This is one way to interpret Jesus’ enigmatic statement, “Seek and Ye Shall Find.” It”s enigmatic because everybody seems to be seeking something, and many people will tell you they aren’t finding anything. But, of course you always find what you are actually seeking, not what you may think you are seeking. And what you seek is up to you. How you live reflects what you seek. Seek personal wealth amidst starving people and power over others and you will get the fruits of what you seek; loneliness, fear, hate, avarice and ultimate depression. Seek peace to find peace or war to find war. Seek love. You will find love, and If you seek hate, that also, is available.

    Love-filled people find a loving God and hateful people find a vengeful punishing deity. Not because there is a vengeful punishing God, but because the absence of God is the worst punishment you can imagine. That is the dark nether world C.S. Lewis describes at the wrong end of the bus line.

    I think this seek and find thing is another reflection of the perfection of God’s creation. It isn’t my version of perfection. But then, what in the world makes me think I have any business defining perfection? It seems like there’s too much pain and sorrow for my little brain to comprehend. And as I remember, the characters in The Great Divorce voice that opinion, too. We over-think it.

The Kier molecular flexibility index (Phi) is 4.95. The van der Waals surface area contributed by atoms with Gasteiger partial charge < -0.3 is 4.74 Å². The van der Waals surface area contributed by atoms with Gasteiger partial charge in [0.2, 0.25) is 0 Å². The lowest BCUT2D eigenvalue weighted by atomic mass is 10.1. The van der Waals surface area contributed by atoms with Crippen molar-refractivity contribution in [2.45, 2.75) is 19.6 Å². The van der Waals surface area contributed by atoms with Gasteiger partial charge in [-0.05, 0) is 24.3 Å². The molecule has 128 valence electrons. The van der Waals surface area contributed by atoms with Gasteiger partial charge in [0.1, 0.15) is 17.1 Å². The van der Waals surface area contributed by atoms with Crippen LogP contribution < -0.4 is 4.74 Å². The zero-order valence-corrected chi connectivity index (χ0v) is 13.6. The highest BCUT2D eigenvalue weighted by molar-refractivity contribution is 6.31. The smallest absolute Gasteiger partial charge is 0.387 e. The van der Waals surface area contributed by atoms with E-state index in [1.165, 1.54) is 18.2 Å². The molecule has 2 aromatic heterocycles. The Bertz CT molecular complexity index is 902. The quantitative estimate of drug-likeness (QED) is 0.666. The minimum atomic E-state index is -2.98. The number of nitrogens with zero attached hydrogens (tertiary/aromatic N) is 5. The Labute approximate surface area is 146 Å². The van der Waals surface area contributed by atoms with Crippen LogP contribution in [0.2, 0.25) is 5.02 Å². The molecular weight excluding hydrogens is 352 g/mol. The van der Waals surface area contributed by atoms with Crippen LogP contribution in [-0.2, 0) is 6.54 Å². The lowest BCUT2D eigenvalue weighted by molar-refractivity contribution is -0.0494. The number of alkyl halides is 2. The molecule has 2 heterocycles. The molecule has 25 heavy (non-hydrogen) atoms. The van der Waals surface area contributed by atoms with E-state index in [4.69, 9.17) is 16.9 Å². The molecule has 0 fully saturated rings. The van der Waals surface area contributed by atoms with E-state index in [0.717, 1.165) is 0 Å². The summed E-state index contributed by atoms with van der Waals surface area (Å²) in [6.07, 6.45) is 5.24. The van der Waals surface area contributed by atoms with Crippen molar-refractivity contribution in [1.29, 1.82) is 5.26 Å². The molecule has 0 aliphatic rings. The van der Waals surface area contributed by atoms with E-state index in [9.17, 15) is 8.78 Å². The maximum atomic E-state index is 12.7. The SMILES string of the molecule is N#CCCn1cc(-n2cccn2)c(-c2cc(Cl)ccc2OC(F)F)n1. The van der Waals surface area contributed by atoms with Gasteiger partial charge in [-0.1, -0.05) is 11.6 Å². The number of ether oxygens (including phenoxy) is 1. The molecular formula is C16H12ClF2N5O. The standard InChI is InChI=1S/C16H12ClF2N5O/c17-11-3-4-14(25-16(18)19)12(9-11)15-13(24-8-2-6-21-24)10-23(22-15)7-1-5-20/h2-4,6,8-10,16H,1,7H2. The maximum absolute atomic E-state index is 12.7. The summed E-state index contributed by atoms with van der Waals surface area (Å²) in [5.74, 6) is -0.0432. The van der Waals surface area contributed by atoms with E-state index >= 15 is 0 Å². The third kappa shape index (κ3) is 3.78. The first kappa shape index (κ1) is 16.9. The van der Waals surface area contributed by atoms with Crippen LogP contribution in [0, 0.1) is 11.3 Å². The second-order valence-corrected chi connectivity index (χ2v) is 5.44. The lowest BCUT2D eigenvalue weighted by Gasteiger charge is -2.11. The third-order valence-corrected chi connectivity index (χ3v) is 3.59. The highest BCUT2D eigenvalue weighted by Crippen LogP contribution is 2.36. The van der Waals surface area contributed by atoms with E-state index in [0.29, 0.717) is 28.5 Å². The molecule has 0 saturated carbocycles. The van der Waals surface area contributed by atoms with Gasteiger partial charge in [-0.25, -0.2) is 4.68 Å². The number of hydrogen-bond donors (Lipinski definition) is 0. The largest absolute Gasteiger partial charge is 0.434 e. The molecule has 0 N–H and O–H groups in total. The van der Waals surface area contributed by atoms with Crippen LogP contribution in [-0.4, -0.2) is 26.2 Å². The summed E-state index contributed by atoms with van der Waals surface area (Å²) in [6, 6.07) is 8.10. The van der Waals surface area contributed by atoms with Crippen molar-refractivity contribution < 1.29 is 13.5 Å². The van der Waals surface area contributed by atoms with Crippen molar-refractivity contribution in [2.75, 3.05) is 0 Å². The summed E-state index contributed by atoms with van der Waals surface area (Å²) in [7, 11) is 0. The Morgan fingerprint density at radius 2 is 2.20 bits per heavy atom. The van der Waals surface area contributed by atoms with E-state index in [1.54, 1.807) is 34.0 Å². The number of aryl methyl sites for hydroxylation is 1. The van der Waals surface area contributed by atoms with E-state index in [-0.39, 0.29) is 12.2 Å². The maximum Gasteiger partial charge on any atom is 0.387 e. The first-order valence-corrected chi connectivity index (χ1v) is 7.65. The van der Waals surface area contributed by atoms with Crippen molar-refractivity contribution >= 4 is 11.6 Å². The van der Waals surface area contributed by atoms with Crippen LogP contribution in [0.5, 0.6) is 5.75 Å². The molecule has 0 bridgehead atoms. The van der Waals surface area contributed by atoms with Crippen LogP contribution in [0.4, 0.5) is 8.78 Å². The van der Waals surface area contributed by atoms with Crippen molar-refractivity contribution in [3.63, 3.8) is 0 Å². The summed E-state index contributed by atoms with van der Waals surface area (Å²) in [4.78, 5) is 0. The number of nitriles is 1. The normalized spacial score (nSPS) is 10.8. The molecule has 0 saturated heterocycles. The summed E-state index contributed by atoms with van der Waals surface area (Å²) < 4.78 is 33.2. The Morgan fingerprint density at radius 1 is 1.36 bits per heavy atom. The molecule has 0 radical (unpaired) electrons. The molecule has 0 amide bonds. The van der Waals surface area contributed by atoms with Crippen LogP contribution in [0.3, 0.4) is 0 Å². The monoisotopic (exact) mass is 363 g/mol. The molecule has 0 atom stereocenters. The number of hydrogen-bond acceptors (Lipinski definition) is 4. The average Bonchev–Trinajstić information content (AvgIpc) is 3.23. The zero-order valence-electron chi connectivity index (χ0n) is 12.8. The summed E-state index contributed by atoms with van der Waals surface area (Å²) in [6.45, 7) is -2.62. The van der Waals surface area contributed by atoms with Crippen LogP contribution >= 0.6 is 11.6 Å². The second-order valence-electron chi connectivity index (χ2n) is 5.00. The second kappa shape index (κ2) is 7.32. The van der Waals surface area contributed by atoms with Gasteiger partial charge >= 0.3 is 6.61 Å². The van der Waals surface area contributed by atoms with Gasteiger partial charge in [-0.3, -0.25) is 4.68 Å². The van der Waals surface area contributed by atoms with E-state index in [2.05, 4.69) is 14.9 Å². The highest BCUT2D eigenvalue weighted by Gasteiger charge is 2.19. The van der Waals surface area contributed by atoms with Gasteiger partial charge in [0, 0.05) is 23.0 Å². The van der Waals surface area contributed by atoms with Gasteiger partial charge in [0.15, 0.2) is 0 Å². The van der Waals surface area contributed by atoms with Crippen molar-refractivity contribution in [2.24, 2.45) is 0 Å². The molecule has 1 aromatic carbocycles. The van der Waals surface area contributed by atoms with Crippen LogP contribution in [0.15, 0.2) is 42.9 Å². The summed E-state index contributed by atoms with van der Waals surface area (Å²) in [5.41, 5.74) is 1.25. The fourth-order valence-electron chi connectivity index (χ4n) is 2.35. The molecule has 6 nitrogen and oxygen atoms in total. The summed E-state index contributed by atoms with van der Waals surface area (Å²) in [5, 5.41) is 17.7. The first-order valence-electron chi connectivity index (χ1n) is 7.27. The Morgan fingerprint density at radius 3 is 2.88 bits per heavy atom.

This challenging life, filled with chances to know God, is the greatest gift ever bestowed. The chance to seek love! How else could it be given?

    I don’t know what it is like in heaven. But I know this God relationship is already true here on earth. We refer to it as the indwelling presence of the Holy Spirit of our Lord. As the prophets say, “The road to heaven is heavenly all the way.” The ‘peace that surpasses understanding’ can be found here now. I can’t find it always, or ever often enough, but I know for sure that seeking it leads to it.
    Like you, I have tasted it. Because I know it is real it will always be available to me.

  4. We really don’t know what will happen at the end. I am glad most Christians’ view of hell is not as repulsive as it was not too long ago. I can’t help but to at least be a hopeful universalist. Nothing else makes sense to me. I also really like the notion of purgatory. I think so many of us Christians will die unfit for heaven. Further healing and growth maybe necessary.

    • Yeah I’m really moving towards a view where it’s not a yea or nay court decision so much as it is a question of whether we have been opened enough to God to experience His presence. Jesus’ two passages where he talked about hell had a particular polemical purpose and if his criteria in those two passages are the criteria (instead of proof-texting the existence of hell from those passages and patchworking it together with justification by faith from Paul), then a lot of selfish rich American Christians are screwed.

  5. Wonderful thoughts. Makes sense according to Jesus, too:

    “Strive to enter through the narrow door…” The only way to enter through that narrow door is by making ourselves less.